The full title of this book is A Passport to a Nation of Talking Slugs and Other Stories, but that seemed like too long a title for this blog post. There are four stories in total, and they are all independent, very different in settings and ideas.
A lonely tourist visits a city built by giant slugs. A prisoner contemplates the different kinds of possible escape. A man waits to be asked a question. People search for each other in a world of possibilities.
This is going to be a short review, because it’s about a really short book. A Passport to a Nation of Talking Slugs took me less than half an hour to read – rather neatly, almost the exact length of the train ride I was undertaking.
The stories are difficult to neatly categorise. Science fiction is probably the closest genre, but there are elements of horror and the unsettling in all the stories. But the genre isn’t really the important thing – these stories are primarily atmospheric, rather than plot-driven.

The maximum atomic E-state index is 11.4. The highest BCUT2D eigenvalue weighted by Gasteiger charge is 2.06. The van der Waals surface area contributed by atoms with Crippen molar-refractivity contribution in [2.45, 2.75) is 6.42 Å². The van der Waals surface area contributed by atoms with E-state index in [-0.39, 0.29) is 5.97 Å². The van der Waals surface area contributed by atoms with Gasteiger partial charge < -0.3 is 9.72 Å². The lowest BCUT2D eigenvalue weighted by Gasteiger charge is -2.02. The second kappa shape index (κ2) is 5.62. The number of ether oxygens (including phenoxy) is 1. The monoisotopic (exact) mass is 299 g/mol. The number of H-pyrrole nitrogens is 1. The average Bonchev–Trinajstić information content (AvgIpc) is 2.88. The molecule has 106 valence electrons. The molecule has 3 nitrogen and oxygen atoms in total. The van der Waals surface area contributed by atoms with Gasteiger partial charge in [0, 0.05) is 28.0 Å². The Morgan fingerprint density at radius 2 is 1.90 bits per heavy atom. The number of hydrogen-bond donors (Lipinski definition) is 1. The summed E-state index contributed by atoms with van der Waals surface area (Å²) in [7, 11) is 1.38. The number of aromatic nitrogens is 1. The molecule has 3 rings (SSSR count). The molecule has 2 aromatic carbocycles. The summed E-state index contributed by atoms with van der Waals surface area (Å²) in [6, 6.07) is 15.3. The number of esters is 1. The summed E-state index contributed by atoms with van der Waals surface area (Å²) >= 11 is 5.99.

That’s not to say that there aren’t plots. Events unfold and resolve in a way that I found satisfying. But each story here seems like a snapshot from a larger narrative – you get hints about how everything has ended up this way, but the focus is on a tight moment, one that reveals something important against a larger backdrop. The author doesn’t delve deep into backstory, because he doesn’t need to. The emotional punch doesn’t come from the cause of events, but the emotions of those involved in them.
I was impressed by these stories. They’re varied and complex, dealing with sophisticated emotions. Don’t read these if you want something fun and action-filled, or something that matches current ideas of what horror or science fiction should be. These stories are somewhat experimental, as well as both melancholy and unsettling. Read them if you want to think.